Let me make this terse: I’m a gigantic Beck fan. Like, huger-than-huge. As in “I listened exclusively to Odelay for an entire year from ages 12-13.” Sold? OK.
Beck just released “Chemtrails,” the first cut from his new album, Modern Guilt. After a good 30+ listens, I’m ready to release my verdict: I feel like I just lost my BFF.
While I don’t want to say I’ve been less than pleased with Mr. Hansen’s repertoire for the past four-odd years, I will say that I only listen to three-ish songs on The Information. While the (Grammy-nominated! ooooh!) “Timebomb” did alleviate some of my worries that he might have lost all joy/spontaneity, I have since become concerned.
“Chemtrails,” like its namesake, is a total downer. But the song makes me sad for other reasons…
Now, it wouldn’t be fair to judge a Beck song as “bad” because it lacked a kitsch reference or some wacky white-boy rap, because some of his greatest work — Odelay’s “Ramshackle,” One Foot in the Grave’s “Forcefield,” and Mutations’ “Nobody’s Fault But My Own” — is quiet and introspective.
The song is on another plane of sadness because I feel like it could’ve been sung by anyone. While I appreciate the gifts of one Danger Mouse –- and I like the new Black Keys album he worked his magic on — I feel like his touch was far too heavy-handed here. You have to wonder if the self-aware Beck we’ve come to know and love will pop up any moment and rescue the track with a trademark gimmick. But other than the saturated drums and distorted riffs at the song’s close –- which are too reminiscent of Sea Change’s “Sunday Sun” – there is nothing here to remind us of who we are listening to. Even the vocals are drowned out.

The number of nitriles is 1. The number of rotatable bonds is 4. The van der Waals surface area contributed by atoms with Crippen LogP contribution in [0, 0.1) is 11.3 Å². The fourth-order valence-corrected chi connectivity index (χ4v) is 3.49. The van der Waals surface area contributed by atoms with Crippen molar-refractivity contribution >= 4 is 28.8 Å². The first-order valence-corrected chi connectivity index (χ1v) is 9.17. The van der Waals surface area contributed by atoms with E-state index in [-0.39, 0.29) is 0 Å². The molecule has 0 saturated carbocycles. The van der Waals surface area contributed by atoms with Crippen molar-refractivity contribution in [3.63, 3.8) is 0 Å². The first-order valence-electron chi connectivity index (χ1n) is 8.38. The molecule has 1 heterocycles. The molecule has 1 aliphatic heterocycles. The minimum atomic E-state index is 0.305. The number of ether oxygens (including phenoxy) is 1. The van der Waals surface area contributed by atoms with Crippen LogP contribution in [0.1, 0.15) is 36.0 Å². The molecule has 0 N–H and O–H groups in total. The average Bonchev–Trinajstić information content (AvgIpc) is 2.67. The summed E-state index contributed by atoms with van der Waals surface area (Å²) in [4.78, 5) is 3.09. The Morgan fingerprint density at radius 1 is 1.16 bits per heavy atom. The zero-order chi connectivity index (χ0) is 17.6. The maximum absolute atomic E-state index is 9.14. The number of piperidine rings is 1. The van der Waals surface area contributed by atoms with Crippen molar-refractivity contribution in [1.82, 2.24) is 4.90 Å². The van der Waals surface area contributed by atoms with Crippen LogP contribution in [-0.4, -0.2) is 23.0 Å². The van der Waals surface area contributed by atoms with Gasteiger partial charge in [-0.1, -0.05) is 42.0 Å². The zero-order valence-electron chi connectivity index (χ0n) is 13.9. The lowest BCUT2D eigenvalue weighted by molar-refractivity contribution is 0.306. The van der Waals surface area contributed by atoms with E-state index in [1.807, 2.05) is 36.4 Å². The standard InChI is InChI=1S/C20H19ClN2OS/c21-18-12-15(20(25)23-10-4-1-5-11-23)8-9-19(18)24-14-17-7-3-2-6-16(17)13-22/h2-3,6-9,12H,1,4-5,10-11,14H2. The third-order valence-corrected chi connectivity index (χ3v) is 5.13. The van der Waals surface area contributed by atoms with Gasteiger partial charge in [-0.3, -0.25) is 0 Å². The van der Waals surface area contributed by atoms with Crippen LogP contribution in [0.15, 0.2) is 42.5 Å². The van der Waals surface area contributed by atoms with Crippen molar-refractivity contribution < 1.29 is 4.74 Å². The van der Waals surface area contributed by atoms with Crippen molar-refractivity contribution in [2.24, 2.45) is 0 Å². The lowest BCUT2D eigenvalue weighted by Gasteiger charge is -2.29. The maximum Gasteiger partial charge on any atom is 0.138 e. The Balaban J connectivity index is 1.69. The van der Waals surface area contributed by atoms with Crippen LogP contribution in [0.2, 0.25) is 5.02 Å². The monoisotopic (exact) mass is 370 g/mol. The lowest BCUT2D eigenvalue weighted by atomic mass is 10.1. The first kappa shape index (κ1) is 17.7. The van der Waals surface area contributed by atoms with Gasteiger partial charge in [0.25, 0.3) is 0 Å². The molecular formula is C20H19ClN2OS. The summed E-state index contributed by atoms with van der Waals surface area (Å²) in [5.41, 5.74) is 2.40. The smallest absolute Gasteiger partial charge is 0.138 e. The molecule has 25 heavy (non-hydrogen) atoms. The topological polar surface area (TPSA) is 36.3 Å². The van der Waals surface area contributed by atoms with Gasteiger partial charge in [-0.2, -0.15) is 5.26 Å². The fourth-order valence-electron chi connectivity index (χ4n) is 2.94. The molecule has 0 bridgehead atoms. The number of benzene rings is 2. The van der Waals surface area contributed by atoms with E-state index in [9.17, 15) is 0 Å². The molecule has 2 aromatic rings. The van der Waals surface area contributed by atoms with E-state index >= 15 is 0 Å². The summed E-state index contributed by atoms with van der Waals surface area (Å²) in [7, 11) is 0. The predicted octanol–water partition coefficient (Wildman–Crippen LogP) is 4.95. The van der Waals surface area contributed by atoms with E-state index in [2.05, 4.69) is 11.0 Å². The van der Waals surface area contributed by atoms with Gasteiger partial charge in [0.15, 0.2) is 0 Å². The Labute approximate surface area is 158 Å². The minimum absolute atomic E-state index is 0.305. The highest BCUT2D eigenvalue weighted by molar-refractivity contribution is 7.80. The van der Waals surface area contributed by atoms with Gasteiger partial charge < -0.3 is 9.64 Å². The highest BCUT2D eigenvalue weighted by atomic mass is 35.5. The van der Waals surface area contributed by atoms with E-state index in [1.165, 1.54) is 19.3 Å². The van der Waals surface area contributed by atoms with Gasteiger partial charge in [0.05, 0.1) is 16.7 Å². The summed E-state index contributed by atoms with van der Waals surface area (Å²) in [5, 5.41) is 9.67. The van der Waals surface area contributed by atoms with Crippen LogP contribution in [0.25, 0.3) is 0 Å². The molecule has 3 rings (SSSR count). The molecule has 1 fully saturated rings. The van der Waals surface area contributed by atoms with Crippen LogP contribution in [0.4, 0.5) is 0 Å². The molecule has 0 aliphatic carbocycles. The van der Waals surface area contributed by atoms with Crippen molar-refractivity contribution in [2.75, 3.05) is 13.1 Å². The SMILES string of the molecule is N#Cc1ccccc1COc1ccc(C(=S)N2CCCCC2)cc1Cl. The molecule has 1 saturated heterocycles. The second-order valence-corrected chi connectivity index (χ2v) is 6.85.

“Farewell Ride” off of Guero may have been his literal track about a funeral procession, but “Chemtrails” is the last nail in the “Beck isn’t as fun as he used to be” coffin. Some might call this the artist’s latest growth spurt — I call it another reason to listen to Odelay for another year, straight.
Am I wrong? I mean, am I wrong??